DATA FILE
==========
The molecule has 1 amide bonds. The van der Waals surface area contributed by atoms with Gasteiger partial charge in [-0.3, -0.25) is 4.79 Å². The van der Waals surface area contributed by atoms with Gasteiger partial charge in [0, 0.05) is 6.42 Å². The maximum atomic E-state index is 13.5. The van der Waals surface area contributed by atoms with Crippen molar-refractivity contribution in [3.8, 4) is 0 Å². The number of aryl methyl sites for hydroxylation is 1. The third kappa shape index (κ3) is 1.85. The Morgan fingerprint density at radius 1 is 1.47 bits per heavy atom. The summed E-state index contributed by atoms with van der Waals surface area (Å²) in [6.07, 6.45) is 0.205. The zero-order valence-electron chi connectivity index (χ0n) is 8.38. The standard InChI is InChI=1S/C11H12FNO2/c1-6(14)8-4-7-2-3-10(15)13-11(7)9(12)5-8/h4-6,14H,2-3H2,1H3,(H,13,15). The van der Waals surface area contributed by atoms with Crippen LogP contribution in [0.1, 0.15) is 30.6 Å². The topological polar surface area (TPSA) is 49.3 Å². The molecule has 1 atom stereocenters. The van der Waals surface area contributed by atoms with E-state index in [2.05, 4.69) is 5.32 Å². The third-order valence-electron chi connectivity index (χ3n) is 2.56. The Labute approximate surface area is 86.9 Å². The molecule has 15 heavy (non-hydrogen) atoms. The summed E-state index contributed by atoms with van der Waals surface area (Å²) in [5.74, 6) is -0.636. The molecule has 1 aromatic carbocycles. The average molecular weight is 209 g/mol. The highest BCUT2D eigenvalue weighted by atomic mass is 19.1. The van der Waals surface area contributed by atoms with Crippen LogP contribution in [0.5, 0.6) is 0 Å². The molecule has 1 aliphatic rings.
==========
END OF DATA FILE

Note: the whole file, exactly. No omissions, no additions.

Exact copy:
The molecule has 1 amide bonds. The van der Waals surface area contributed by atoms with Gasteiger partial charge in [-0.3, -0.25) is 4.79 Å². The van der Waals surface area contributed by atoms with Gasteiger partial charge in [0, 0.05) is 6.42 Å². The maximum atomic E-state index is 13.5. The van der Waals surface area contributed by atoms with Crippen molar-refractivity contribution in [3.8, 4) is 0 Å². The number of aryl methyl sites for hydroxylation is 1. The third kappa shape index (κ3) is 1.85. The Morgan fingerprint density at radius 1 is 1.47 bits per heavy atom. The summed E-state index contributed by atoms with van der Waals surface area (Å²) in [6.07, 6.45) is 0.205. The zero-order valence-electron chi connectivity index (χ0n) is 8.38. The standard InChI is InChI=1S/C11H12FNO2/c1-6(14)8-4-7-2-3-10(15)13-11(7)9(12)5-8/h4-6,14H,2-3H2,1H3,(H,13,15). The van der Waals surface area contributed by atoms with Crippen LogP contribution in [0.1, 0.15) is 30.6 Å². The topological polar surface area (TPSA) is 49.3 Å². The molecule has 1 atom stereocenters. The van der Waals surface area contributed by atoms with E-state index in [2.05, 4.69) is 5.32 Å². The third-order valence-electron chi connectivity index (χ3n) is 2.56. The Labute approximate surface area is 86.9 Å². The molecule has 15 heavy (non-hydrogen) atoms. The summed E-state index contributed by atoms with van der Waals surface area (Å²) in [5.74, 6) is -0.636. The molecule has 1 aromatic carbocycles. The average molecular weight is 209 g/mol. The highest BCUT2D eigenvalue weighted by atomic mass is 19.1. The van der Waals surface area contributed by atoms with Crippen LogP contribution in [0.5, 0.6) is 0 Å². The molecule has 1 aliphatic rings.